2013-01-10 05:37:40 AM  
2 votes:
Lego was great during my childhood at home but more memorably I spent about 5 years worth of Saturday afternoons between the ages of 9 and 14 playing with the stuff at a friend's house. We used general Lego pieces to build these cars, usually vaguely resembling brick-shaped 60's model American sedans of about 8 inches in length, then let them go down his long and steeply downhill driveway. They'd inevitably crash off the drive about halfway down and split into a number of pieces, which we'd then rebuild and let them go again. Occasionally they'd make it the whole way down, hit the gutter and break into 50 pieces, which obviously required more rebuilding. Up and down the drive crashing and rebuilding for hours at a time.

It took us until age 15 to realise we had pretty much nothing in common other than our mutual amusement in Lego and we went our separate ways when we realised girls were probably more interesting than bits of plastic.

My point is the stuff is addictively fascinating and if you've got kids, get them some Lego. It keeps them off the streets and makes up for all sorts of other childhood deficiencies (my mate's mum died of cancer when he was 12 and I think our Lego afternoons were one part of a temporary distraction from the obvious resultant pain). Don't even bother getting them the expensive sets, just get a bunch of second hand assorted blocks and let imagination do its thing. Awesome product, and TFA just confirms it.
2013-01-09 11:52:33 PM  
2 votes:
Several years ago I purchased a new Shoei motorcycle helmet. It was a full face with am opening chin bar. About 18 months later a rubber stopper thingy sheared off preventing the chin bar from remaining in the open position. I was really annoyed since this was an expensive helmet and it really wasn't old enough to have succumbed to wear and tear. Off to the dealer I went, but all they would do was order me a new chin bar at a cost of $185.00, which I refused. Instead, I sent an e-mail and a couple of pics of the broken part to Shoei's North American customer service. Within a couple of weeks I received a box containing a new chin bar, free, compliments of Shoei.

I still have that helmet, and it still functions perfectly. You have to appreciate a company that stands by its products and appreciates and supports its customers.
2013-01-09 10:57:48 PM  
2 votes:
When I was a lad I broke off the laser cannon from my Death Star. I wrote a letter asking what it would cost to buy a new one. Hasbro sent me a WHOLE NEW DEATH STAR!

Now I wish I had either one.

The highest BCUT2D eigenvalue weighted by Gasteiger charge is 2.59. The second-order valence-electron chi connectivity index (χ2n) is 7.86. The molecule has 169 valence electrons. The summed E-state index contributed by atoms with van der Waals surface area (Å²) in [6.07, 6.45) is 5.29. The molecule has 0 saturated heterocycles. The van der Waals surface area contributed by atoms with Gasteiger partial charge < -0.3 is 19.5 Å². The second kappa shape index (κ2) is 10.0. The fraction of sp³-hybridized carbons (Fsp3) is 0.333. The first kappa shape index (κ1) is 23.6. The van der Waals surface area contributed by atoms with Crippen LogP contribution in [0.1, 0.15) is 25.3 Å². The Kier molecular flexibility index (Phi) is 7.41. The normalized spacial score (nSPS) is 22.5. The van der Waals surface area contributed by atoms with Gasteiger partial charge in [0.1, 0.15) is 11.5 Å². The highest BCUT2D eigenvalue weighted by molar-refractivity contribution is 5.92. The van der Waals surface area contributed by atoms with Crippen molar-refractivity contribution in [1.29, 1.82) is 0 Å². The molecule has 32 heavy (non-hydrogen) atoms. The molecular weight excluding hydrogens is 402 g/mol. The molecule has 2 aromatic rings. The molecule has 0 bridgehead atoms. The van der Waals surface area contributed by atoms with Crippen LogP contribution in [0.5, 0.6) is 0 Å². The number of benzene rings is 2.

www.thelogbook.com

/csb
2013-01-09 09:08:43 PM  
2 votes:
I'm a dad with a 4yo son who's just getting into Lego, and we had to send out a request for a replacement O-ring that flew off in an assembly. I got a prompt response and expect replacements (yeah, I hear they like to send extra pieces) in a day or two. Great service backing up a great product? Yeah, I can get behind that. Very cute story in TFA, too.
jbc [TotalFark]
2013-01-09 05:34:36 PM  
2 votes:
Dear Consumerist,
Please tell all of the interwebs to boycot Lego forever. My son just wrote their customer service department to kindly point out that there product wood be better if there peaces woodnt fall out of his pockets, and rather than fix it and give us moneys, they sent us some peaces we dint ask for.
Yours,
The Average Consumerist Reader
2013-01-09 04:56:14 PM  
2 votes:
Awww, that's really cute.
2013-01-10 09:57:36 PM  
1 vote:
Thank you for this thread full of awesomeness and day-brightening!
2013-01-10 01:24:52 AM  
1 vote:

pditty: So this is why I can't buy any injection molded plastic blocks for less than $50 (even after the patent expired). They're just giving them to kids!


For $60 you can get a 1000 piece set at Toys r us.
2013-01-10 01:13:12 AM  
1 vote:
Lego customer service will take your word at face value over pretty much anything. Awesome if you are a customer with a genuine problem, not so much when you are a lowly retail monkey working in one of their stores taking abuse from some jackwagon you know is lying because they are in there once a month like clockwork.
2013-01-09 11:34:54 PM  
1 vote:
Good on Lego but that letter tripped my "Parent like typing" detector.
2013-01-09 11:09:05 PM  
1 vote:

OMG! We're All Gonna Die!: This made me cry. I was a huge Lego fan when I was young. I was born in 84 I had a huge Lego collection. Companies like these are irreplaceable. I wish I still had the imagination that made Legos the coolest toys ever. Growing up sucks.

/+1 to Lego.


You do still have the imagination. Trust me, you do. I didn't think I did either, but (quick CSB) a friend of mine (25-30) found his old LEGO sets again. A whole huge plastic containers worth. A couple of guys and myself were over, along with his housemate's little kids. I assure you, the seven-year-old was not the guy having the most fun with the LEGOs.
2013-01-09 09:55:42 PM  
1 vote:

addy2: digitalrain: Some companies really go out of their way for kids. The year my youngest turned 10, he was
nuts about the THX trailers. He has Asperger's and tends to really hyper-focus on his interests.
At any rate, he really wanted a DVD of nothing but the THX trailers. Problem is, no such thing
existed.

I emailed the PR department at THX and explained the situation. A couple of days before my